Rashi relates the source of Rivkah’s “agitation.” When she walked by a bais ha’medrash, Yaakov would push to come out; and when she walked by a house of idol worship, Eisav would fight to leave. She was concerned: What kind of a child am I bearing? If one moment he attempts to go to the bais ha’medrash and the next moment he is gravitating to the idols, he must be a confused child. When she was told that she was carrying twins, each with his own unique proclivities – one to Torah and the other to idol worship – she was calmed. She could deal with a child that was evil. However, a child who was mixed up, who attempted to traverse both worlds, was beyond her understanding. She felt that she would not be able to reach him, since he would be unable to realize that he had done anything wrong. There is hope for the undisputedly wicked. There is no hope for one who is spiritually crippled, for he cannot recognize his deficiency and therefore, cannot repent.
I was always bothered by this exegesis. After all, if one goes to the bais ha’medrash, should it not have some effect on him? Do we not see many people of all ages, many of whom have not yet become observant, spending time in the bais ha’medrash studying Torah as a prelude to increasing their religious observance? Why does Rivkah presumably “write off” the son that simultaneously leans towards both the bais ha’medrash and the house of idol worship?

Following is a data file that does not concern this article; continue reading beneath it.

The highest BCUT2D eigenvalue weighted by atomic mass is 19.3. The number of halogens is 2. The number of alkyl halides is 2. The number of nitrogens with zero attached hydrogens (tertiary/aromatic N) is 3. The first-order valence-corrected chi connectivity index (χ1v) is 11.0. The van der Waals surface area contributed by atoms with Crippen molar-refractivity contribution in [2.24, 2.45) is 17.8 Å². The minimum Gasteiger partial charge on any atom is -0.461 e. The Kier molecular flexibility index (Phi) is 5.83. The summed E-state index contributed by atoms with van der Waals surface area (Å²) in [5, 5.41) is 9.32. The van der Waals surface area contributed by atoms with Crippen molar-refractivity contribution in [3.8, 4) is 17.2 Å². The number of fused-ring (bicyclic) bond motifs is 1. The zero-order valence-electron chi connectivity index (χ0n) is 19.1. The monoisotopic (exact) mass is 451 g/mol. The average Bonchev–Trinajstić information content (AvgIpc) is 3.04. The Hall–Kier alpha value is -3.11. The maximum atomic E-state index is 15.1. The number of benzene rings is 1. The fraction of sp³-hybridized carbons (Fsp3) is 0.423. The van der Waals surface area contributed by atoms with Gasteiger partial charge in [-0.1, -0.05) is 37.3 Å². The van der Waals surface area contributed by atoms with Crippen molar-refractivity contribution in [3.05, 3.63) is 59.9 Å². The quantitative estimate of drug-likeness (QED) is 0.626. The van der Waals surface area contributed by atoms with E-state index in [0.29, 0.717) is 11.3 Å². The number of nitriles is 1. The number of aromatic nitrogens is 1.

We can respond simply that one questions the sincerity of an individual who gravitates to both. Does he really care about the Torah study in the bais ha’medrash? If he sincerely does, why is he also visiting the idols? He is either insincere and putting on an act, or he is really spiritually and emotionally crippled, a truly mixed up individual who cannot get his act together. In both situations, he needs serious help to make up his mind as to which derech, path, he wants to follow. It can only be one. The one who is sincere about his Torah study – who is searching for the proper path and whose focus is positive – should be encouraged until he is able to break away completely from his idols.
Alternatively, the Ozrover Rebbe, z.l., suggests another approach in understanding the dual gravitation. Rivkah feared that when the child within her turned to the bais ha’medrash, it was for his own vested interest. Even his pull to the bais ha’medrash was motivated by idol worship. One who turns to the bais ha’medrash and to the house of idol worship really never leaves his idols. They control his attitude towards the bais ha’medrash. One who serves Hashem should do so with sincerity and integrity – for Hashem’s “sake” – rather than for personal gain, or even spiritual gain. Injecting a bit of ourselves into the service detracts from and diminishes the true lofty goal one should struggle to fulfill.